A financial head start for your children

Giving our kids ‘the best’ goes beyond buying the latest hi-tech toys or funding weekly dance, music, or sports lessons.

One of the most valuable lessons parents can teach children is how to manage money sensibly. And it’s never too early to get started – a UK study found children’s attitude to money is formed by age 71.

Along with demonstrating positive money habits themselves, parents can adopt four simple steps to help children develop healthy fiscal habits that can last a lifetime.

  1. Encourage regular savings - Many schools offer a school banking program but if yours doesn’t, open a junior savings account for your youngster. It’s a great way to help children develop strong savings habits.
  2. Aim for a high interest account - Kids quickly grasp the concept of interest - after all, it’s like money for jam. Looking for a high interest account can also teach your kids to compare between financial products.
  3. Encourage goal setting - Help children set money goals to work towards - like saving for a new bike. Explain how much needs to be saved each week to reach their target.
  4. Money must be earned - ATMs, plastic cards and EFTPOS are making it harder for children to appreciate the value of money. Asking kids to complete age-specific chores in return for pocket money reinforces that money must be earned.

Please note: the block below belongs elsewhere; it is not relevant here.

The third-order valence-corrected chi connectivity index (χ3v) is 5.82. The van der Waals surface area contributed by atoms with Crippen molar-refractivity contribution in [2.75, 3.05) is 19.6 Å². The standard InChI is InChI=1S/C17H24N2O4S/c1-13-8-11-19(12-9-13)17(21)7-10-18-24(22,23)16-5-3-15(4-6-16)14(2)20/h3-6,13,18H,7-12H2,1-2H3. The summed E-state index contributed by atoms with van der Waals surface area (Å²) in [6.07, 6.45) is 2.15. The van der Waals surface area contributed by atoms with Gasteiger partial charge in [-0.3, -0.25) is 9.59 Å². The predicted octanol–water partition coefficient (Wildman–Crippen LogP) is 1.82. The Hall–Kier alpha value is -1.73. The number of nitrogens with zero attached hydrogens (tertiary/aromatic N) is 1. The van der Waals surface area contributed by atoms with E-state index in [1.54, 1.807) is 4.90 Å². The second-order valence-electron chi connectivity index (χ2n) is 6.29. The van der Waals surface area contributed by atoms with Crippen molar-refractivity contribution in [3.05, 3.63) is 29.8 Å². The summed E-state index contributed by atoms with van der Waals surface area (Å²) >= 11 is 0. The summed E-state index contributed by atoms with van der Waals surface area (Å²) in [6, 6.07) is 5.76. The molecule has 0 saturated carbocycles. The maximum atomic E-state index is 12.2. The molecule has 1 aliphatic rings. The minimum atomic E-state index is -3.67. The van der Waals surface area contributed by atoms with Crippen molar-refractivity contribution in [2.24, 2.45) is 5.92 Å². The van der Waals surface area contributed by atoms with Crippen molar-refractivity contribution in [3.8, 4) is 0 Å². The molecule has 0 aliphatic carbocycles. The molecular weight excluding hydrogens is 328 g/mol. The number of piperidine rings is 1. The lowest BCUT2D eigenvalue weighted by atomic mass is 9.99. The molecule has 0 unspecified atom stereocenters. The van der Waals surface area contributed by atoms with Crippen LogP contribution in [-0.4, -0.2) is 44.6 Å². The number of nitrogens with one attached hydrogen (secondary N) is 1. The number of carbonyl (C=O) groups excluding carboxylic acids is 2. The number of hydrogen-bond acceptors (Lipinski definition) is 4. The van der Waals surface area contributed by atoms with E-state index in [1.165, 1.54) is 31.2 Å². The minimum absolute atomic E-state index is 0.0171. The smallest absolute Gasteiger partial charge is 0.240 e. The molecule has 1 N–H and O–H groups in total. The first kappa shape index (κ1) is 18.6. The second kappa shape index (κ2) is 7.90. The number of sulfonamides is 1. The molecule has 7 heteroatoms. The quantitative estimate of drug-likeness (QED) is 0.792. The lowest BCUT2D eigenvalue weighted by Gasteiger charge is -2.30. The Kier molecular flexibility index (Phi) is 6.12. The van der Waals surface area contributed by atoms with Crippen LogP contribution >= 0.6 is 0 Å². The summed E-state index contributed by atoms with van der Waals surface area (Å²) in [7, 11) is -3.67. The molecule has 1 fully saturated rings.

Talk to us for more ideas on helping your children develop sensible money skills.

Parents’ checklist


Encourage young children to understand coins versus notes.


Explain how you compare prices while out shopping.


Don’t be afraid to say ‘I can’t afford it’ to your children.



Open a bank account for each child – embrace school banking if it’s available.


Find a fun and visual way to show your kids how much money they have in their bank account. For example, draw up a chart on the kitchen fridge that you can update monthly.


Reward children for reaching their savings targets.

Talk to your local financial adviser today

1 UK Money Advice Service (the equivalent of Australia’s MoneySmart) media release: New study confirms adult money habits are set by the age of seven years old, 23 May 2013 https://53b86a9de6dd4673612f-c36ff983a9cc042683f46b699 207946d.ssl.cf3.rackcdn.com/habits-set-by-age-seven-pr-220513-final.pdf

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